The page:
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Current Archaeology News and Events

Current Archaeology News and Events, Archaeology News Articles.
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Archaeology uncovers infectious disease spread - 4000 years ago
New bioarchaeology research from a University of Otago PhD candidate has shown how infectious diseases may have spread 4000 years ago, while highlighting the dangers of letting such diseases run rife. (2020-09-21)
To recreate ancient recipes, check out the vestiges of clay pots
UC Berkeley archaeologists have discovered that unglazed ceramic cookware can retain the residue of not just the last supper cooked, but earlier meals as well, opening a window onto gastronomic practices possibly going back millennia. (2020-09-11)
Vast stone monuments constructed in Arabia 7,000 years ago
In a new study published in The Holocene, researchers from the Max Planck Society in Jena together with Saudi and international collaborators, present the first detailed study of 'mustatil' stone structures in the Arabian Desert. (2020-08-25)
Researchers unlock secrets of the past with new international carbon dating standard
Radiocarbon dating is set to become more accurate than ever after an international team of scientists improved the technique for assessing the age of historical objects. (2020-08-12)
Australian Indigenous banana cultivation found to go back over 2,000 years
Archaeologists at The Australian National University have found the earliest evidence of Indigenous communities cultivating bananas in Australia. (2020-08-11)
Earliest humans stayed at the Americas 'oldest hotel' in Mexican cave
A cave in a remote part of Mexico was visited by humans around 30,000 years ago - 15,000 years earlier than people were previously thought to have reached the Americas. (2020-07-22)
Rewriting history: New evidence challenges Euro-centric narrative of early colonization
ew research from Washington University in St. Louis provides evidence that Indigenous people continued to live in southeastern US and actively resist European influence for nearly 150 years after the arrival of Spanish explorers in the 1500s. (2020-07-15)
29,000 years of Aboriginal history
The known timeline of the Aboriginal occupation of South Australia's Riverland region has been vastly extended by new research led by Flinders University in collaboration with the River Murray and Mallee Aboriginal Corporation (RMMAC). (2020-07-14)
New method solves old mystery: Hafnium isotopes clinch origin of high-quality Roman glass
Archaeological glass contains information about the movement of goods and ancient economies, yet the understanding of critical aspects of the ancient glass industry is fragmentary. (2020-07-09)
First confirmed underwater Aboriginal archaeological sites found off Australian coast
Ancient submerged Aboriginal archaeological sites await underwater rediscovery off the coast of Australia, according to a study published July 1, 2020 in the open-access journal PLOS ONE by Jonathan Benjamin of Flinders University, Adelaide, Australia and colleagues. (2020-07-01)
Aboriginal artifacts reveal first ancient underwater cultural sites in Australia
The first underwater Aboriginal archaeological sites have been discovered off northwest Australia dating back thousands of years ago when the current seabed was dry land. (2020-07-01)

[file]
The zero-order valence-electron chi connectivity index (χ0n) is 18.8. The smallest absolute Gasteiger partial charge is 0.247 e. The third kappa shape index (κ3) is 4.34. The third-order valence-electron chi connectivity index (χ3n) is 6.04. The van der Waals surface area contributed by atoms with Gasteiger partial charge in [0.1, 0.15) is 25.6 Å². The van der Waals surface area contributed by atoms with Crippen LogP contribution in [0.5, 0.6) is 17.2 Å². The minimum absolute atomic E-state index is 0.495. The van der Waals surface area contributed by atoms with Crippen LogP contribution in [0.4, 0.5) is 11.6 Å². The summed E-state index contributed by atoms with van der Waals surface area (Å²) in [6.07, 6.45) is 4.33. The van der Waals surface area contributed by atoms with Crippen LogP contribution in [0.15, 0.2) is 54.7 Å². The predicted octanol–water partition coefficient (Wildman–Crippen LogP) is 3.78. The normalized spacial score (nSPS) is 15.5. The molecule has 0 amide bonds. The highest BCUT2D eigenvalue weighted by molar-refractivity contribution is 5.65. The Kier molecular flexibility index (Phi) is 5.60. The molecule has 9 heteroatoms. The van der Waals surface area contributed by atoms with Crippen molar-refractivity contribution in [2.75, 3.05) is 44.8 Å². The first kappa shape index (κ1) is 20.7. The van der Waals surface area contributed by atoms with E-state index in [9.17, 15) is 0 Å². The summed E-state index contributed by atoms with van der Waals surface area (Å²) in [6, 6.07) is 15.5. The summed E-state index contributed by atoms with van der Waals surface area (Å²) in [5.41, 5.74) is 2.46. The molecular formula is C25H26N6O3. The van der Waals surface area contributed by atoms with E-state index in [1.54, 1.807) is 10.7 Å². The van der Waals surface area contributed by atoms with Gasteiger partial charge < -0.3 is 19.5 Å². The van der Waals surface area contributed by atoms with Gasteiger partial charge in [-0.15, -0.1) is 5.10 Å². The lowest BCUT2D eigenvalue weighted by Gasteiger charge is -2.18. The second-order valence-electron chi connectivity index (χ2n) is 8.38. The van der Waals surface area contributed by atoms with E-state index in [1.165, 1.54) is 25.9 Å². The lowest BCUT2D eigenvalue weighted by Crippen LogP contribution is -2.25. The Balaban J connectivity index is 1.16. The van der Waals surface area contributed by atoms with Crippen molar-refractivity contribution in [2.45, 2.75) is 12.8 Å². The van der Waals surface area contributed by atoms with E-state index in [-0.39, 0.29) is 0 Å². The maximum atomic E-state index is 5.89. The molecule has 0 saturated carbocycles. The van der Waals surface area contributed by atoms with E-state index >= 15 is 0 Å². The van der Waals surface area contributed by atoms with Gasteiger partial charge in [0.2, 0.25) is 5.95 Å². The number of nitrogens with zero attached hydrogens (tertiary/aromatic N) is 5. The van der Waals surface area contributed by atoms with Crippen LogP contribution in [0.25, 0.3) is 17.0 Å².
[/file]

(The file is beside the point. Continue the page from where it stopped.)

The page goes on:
Ancient genomic insights into the early peopling of the Caribbean
According to a new an international team of researchers from the Caribbean, Europe and North America, the Caribbean was settled by several successive population dispersals that originated on the American mainland. (2020-06-04)
Human mobility and Western Asia's early state-level societies
The regions of Anatolia, the Northern Levant and the Caucasus played important roles in the development of complex social and cultural models during the Chalcolithic and Bronze Age. (2020-05-28)
Material and genetic resemblance in the Bronze Age Southern Levant
Different 'Canaanite' people from the Bronze Age Southern Levant not only culturally, but also genetically resemble each other more than other populations. (2020-05-28)
7,000 years of demographic history in France
A team led by scientists from the Institut Jacques Monod (CNRS/Université de Paris)1 have shown that French prehistory was punctuated by two waves of migration: the first during the Neolithic period, about 6,300 years ago, the second during the Bronze Age, about 4,200 years ago. (2020-05-25)
Aboriginal rock art, frontier conflict and a swastika
A hidden Murray River rockshelter speaks volumes about local Aboriginal and European settlement in the Riverland, with symbols of conflict -- including a swastika symbol -- discovered in Aboriginal rock art. (2020-05-18)
Global cooling event 4,200 years ago spurred rice's evolution, spread across asia
A major global cooling event that occurred 4,200 years ago may have led to the evolution of new rice varieties and the spread of rice into both northern and southern Asia, an international team of researchers has found. (2020-05-15)
Researchers trace evolution of self-control
Advances in the craftsmanship of stone hand axes around 500,000 years ago suggest individuals at this time possessed characteristics which demonstrate significant self-control, such as concentration and frustration tolerance. (2020-05-13)
Study sheds light on unique culinary traditions of prehistoric hunter-gatherers